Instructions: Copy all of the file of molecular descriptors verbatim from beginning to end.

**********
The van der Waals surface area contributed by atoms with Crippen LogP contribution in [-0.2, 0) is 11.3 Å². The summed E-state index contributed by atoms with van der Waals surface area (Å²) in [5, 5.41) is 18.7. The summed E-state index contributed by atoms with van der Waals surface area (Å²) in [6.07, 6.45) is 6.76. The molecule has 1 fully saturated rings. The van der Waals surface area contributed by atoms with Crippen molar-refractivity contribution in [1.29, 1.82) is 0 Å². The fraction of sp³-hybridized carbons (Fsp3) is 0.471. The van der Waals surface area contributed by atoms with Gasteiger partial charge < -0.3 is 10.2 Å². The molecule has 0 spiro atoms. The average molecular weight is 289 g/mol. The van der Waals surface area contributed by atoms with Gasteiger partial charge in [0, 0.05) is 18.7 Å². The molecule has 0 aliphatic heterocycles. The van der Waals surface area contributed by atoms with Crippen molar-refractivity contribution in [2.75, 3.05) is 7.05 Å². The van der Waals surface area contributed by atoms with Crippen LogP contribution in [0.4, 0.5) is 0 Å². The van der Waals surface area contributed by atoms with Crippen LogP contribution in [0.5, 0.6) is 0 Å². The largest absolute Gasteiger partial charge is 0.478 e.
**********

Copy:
The van der Waals surface area contributed by atoms with Crippen LogP contribution in [-0.2, 0) is 11.3 Å². The summed E-state index contributed by atoms with van der Waals surface area (Å²) in [5, 5.41) is 18.7. The summed E-state index contributed by atoms with van der Waals surface area (Å²) in [6.07, 6.45) is 6.76. The molecule has 1 fully saturated rings. The van der Waals surface area contributed by atoms with Crippen molar-refractivity contribution in [1.29, 1.82) is 0 Å². The fraction of sp³-hybridized carbons (Fsp3) is 0.471. The van der Waals surface area contributed by atoms with Gasteiger partial charge < -0.3 is 10.2 Å². The molecule has 0 spiro atoms. The average molecular weight is 289 g/mol. The van der Waals surface area contributed by atoms with Gasteiger partial charge in [0, 0.05) is 18.7 Å². The molecule has 0 aliphatic heterocycles. The van der Waals surface area contributed by atoms with Crippen molar-refractivity contribution in [2.75, 3.05) is 7.05 Å². The van der Waals surface area contributed by atoms with Crippen LogP contribution in [0.4, 0.5) is 0 Å². The van der Waals surface area contributed by atoms with Crippen LogP contribution in [0.5, 0.6) is 0 Å². The largest absolute Gasteiger partial charge is 0.478 e.